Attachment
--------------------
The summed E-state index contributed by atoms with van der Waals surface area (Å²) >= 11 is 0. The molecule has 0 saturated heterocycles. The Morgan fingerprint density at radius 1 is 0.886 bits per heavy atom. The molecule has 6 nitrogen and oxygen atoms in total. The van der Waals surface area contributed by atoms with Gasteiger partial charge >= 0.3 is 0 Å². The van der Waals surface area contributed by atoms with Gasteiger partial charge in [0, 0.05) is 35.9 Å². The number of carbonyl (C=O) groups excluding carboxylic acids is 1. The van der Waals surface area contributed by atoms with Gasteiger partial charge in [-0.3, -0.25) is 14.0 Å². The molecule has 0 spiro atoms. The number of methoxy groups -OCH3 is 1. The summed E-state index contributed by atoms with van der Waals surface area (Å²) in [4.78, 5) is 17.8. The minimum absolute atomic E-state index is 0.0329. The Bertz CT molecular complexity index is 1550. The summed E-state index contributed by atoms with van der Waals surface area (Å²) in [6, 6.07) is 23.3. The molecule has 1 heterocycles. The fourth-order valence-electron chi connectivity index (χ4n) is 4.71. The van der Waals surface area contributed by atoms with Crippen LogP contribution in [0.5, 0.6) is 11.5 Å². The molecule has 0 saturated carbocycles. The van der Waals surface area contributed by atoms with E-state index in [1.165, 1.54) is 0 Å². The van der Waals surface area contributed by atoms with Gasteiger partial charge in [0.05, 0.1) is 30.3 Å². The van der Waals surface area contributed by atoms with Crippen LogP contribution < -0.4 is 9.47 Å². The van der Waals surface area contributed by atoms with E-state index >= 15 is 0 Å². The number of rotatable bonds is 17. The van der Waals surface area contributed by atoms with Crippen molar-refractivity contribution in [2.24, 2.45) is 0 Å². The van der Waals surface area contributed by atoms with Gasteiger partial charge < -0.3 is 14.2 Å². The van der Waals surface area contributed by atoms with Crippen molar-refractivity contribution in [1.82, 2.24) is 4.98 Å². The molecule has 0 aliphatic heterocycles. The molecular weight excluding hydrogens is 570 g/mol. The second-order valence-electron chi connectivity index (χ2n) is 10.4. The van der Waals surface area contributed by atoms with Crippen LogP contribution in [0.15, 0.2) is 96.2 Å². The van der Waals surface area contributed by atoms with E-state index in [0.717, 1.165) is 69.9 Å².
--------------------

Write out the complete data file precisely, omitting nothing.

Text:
The summed E-state index contributed by atoms with van der Waals surface area (Å²) >= 11 is 0. The molecule has 0 saturated heterocycles. The Morgan fingerprint density at radius 1 is 0.886 bits per heavy atom. The molecule has 6 nitrogen and oxygen atoms in total. The van der Waals surface area contributed by atoms with Gasteiger partial charge >= 0.3 is 0 Å². The van der Waals surface area contributed by atoms with Gasteiger partial charge in [0, 0.05) is 35.9 Å². The number of carbonyl (C=O) groups excluding carboxylic acids is 1. The van der Waals surface area contributed by atoms with Gasteiger partial charge in [-0.3, -0.25) is 14.0 Å². The molecule has 0 spiro atoms. The number of methoxy groups -OCH3 is 1. The summed E-state index contributed by atoms with van der Waals surface area (Å²) in [4.78, 5) is 17.8. The minimum absolute atomic E-state index is 0.0329. The Bertz CT molecular complexity index is 1550. The summed E-state index contributed by atoms with van der Waals surface area (Å²) in [6, 6.07) is 23.3. The molecule has 1 heterocycles. The fourth-order valence-electron chi connectivity index (χ4n) is 4.71. The van der Waals surface area contributed by atoms with Crippen LogP contribution in [0.5, 0.6) is 11.5 Å². The molecule has 0 saturated carbocycles. The van der Waals surface area contributed by atoms with E-state index in [1.165, 1.54) is 0 Å². The van der Waals surface area contributed by atoms with Gasteiger partial charge in [0.05, 0.1) is 30.3 Å². The van der Waals surface area contributed by atoms with Crippen LogP contribution < -0.4 is 9.47 Å². The van der Waals surface area contributed by atoms with E-state index >= 15 is 0 Å². The number of rotatable bonds is 17. The van der Waals surface area contributed by atoms with Crippen molar-refractivity contribution in [2.24, 2.45) is 0 Å². The van der Waals surface area contributed by atoms with Gasteiger partial charge < -0.3 is 14.2 Å². The van der Waals surface area contributed by atoms with Crippen molar-refractivity contribution in [1.82, 2.24) is 4.98 Å². The molecule has 0 aliphatic heterocycles. The molecular weight excluding hydrogens is 570 g/mol. The second-order valence-electron chi connectivity index (χ2n) is 10.4. The van der Waals surface area contributed by atoms with Crippen LogP contribution in [0.15, 0.2) is 96.2 Å². The van der Waals surface area contributed by atoms with E-state index in [0.717, 1.165) is 69.9 Å².